• Employee communication: If an employee has potentially exposed co-workers, inform those individuals of the possible exposure as soon as possible and conduct risk assessments as needed, but remember to maintain employee confidentiality as required by the ADA. Of course, reinforce to supervisors and others as necessary that risk assessment has nothing to do with nationality or race.
     

Prepare: All businesses should be prepared to take particular steps to protect their workforce and must be cognizant of how other laws affect what steps are available.

  • At a bare minimum, employers are advised to take the following steps.
    • Most employers should not require employees to get tested. COVID-19 symptoms mirror those of many other illnesses, such as influenza, and requiring medical exams is presumptively off limits under the ADA. There are some limited exceptions to this – always talk to counsel first.
    • Educate supervisors. Fear often can result in discriminatory conduct with staff targeting certain nationalities.
    • Do not require employees to stay at home unless they have an active illness or have been placed in quarantine.
    • Encourage the practice of good sanitation and hygiene by disseminating information, providing hand sanitizer in all group areas, and ensuring thorough sanitation practices by cleaning staff and vendors.
  • Additional steps can be taken to protect your workforce and ensure your business stays open and operative. If you can implement any new policies and procedures that will protect your workforce and customers and preserve business continuity, the time to do so is before COVID-19 is active in your locality.
    • This is a great time to consider the flexibility of your leave policies and to provide remote work capability, if feasible.
    • Paid leave accessibility encourages your workforce to take sick leave as needed.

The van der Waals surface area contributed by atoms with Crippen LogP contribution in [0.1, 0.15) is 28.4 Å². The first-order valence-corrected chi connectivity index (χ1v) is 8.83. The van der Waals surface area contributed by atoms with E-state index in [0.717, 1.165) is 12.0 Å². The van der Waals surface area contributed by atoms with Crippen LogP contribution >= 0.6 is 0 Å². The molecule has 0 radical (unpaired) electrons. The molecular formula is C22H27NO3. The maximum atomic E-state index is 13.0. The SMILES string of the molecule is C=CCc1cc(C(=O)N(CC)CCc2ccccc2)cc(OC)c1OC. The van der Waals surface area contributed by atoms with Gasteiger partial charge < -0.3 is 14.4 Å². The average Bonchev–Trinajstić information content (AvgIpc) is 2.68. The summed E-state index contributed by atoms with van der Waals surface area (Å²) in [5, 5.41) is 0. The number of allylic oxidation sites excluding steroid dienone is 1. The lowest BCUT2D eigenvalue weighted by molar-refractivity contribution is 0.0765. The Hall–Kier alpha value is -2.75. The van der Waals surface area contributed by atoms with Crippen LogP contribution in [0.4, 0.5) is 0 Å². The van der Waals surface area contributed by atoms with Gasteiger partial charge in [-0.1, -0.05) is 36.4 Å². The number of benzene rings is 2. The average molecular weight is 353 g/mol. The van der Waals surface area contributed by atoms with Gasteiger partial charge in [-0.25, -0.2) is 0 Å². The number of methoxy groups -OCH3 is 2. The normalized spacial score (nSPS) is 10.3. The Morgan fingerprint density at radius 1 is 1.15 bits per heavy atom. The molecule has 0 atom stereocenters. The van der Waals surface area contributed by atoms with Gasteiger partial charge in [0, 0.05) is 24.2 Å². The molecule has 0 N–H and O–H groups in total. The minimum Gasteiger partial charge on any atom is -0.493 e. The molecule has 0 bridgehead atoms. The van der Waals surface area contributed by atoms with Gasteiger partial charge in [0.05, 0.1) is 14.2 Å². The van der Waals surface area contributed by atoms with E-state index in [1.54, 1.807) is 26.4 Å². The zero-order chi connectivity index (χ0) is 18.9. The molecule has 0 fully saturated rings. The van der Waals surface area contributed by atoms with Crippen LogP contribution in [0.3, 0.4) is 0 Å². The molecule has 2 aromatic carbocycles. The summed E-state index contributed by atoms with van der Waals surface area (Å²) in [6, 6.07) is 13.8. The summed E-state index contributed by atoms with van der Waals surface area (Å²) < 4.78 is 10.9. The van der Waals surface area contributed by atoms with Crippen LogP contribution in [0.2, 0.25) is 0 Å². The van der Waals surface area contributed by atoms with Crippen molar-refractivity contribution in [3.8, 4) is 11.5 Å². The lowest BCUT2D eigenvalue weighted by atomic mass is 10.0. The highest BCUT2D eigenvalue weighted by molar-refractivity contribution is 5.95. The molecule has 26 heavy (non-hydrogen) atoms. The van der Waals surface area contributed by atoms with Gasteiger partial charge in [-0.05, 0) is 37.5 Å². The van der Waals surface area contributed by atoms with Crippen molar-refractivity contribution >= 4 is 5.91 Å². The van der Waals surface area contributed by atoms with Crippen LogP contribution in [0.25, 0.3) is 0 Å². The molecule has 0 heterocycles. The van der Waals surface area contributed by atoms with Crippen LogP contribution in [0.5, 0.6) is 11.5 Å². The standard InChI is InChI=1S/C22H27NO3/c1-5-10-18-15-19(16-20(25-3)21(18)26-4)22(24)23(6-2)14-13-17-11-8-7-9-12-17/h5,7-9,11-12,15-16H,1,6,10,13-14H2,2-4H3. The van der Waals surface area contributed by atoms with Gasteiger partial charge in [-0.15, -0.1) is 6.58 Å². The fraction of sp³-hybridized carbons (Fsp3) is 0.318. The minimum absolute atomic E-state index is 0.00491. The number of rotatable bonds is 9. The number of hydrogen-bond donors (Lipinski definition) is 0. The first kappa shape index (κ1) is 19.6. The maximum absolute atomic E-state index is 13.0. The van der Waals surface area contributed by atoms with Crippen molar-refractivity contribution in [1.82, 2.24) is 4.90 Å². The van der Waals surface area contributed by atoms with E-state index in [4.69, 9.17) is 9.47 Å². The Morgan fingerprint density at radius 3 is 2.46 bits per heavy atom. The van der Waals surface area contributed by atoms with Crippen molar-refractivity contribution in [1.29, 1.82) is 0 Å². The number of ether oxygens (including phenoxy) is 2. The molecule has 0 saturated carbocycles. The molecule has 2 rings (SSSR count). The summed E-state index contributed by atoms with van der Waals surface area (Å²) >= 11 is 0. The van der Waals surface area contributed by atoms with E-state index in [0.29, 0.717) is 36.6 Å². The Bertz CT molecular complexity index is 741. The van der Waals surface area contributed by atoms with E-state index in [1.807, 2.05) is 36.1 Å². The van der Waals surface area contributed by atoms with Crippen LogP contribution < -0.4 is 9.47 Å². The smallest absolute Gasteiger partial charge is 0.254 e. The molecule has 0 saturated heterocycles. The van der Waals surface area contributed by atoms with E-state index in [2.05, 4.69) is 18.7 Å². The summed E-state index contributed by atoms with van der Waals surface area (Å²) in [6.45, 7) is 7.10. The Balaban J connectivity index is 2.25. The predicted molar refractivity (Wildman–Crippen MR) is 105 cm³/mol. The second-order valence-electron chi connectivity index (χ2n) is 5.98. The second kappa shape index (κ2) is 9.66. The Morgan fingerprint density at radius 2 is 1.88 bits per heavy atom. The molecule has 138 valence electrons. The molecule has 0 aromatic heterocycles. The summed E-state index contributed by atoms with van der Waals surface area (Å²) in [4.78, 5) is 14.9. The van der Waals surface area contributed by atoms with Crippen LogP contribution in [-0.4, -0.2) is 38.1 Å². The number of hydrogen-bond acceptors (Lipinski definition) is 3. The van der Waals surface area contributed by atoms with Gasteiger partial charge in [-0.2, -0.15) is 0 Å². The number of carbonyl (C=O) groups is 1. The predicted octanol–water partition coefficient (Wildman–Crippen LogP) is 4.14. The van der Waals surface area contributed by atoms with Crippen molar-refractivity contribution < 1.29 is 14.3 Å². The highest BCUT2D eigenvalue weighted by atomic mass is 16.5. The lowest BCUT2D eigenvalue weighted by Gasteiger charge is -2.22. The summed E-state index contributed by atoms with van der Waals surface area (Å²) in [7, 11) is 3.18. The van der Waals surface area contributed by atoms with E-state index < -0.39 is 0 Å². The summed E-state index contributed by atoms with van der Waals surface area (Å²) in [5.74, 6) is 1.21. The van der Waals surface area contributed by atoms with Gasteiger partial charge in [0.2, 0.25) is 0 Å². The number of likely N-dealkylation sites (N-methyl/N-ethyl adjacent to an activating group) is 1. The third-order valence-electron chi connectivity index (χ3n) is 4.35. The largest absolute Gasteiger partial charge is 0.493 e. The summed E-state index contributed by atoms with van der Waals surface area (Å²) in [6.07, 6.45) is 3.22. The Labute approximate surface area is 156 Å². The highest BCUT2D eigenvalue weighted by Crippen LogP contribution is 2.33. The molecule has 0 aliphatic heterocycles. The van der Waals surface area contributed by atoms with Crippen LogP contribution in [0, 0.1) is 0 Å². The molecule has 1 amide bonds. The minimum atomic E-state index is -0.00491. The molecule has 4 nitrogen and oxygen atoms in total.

• Supervisors have the authority to ask an employee to leave due to concerns about contagion and safety based on displayed symptoms, quarantine, or positive test results, and employees should have recourse to Human Resources for assistance navigating any such leave.
    • Consider whether your workforce’s health and safety rely on outside vendors or suppliers and consider ramping up those services or ensuring backup plans for equipment and supplies. For example, you may want to revisit janitorial protocols, the capabilities of on-site clinics, and the availability of supplies such as gloves.


In addition to the information and resources highlighted above regarding preparing and protecting employees, companies need to anticipate how to deal with, and potentially stem, disruptions in their businesses associated with illness and leave. Business leaders should consider developing plans to address the following scenarios and/or other variables that may be critical for business continuity in certain industries:

  • Management should address designating a chain of command for all major projects and a contingency plan in case anyone falls ill.
  • Check your business interruption insurance.
  • Consider options for temporary workers.
  • Consider appropriate out-of-office messaging for people who fall ill.
  • Consider appropriate messaging if projects fall behind schedule because employees are affected by coronavirus.


Please note:
This newsletter contains general, condensed summaries of actual legal matters, statutes and opinions for information purposes. It is not meant to be and should not be construed as legal advice. Readers with particular needs on specific issues should retain the services of competent counsel. For more information, please visit our website at www.williamsmullen.com or contact Laura D. Windsor, 804.420.6466 or lwindsor@williamsmullen.com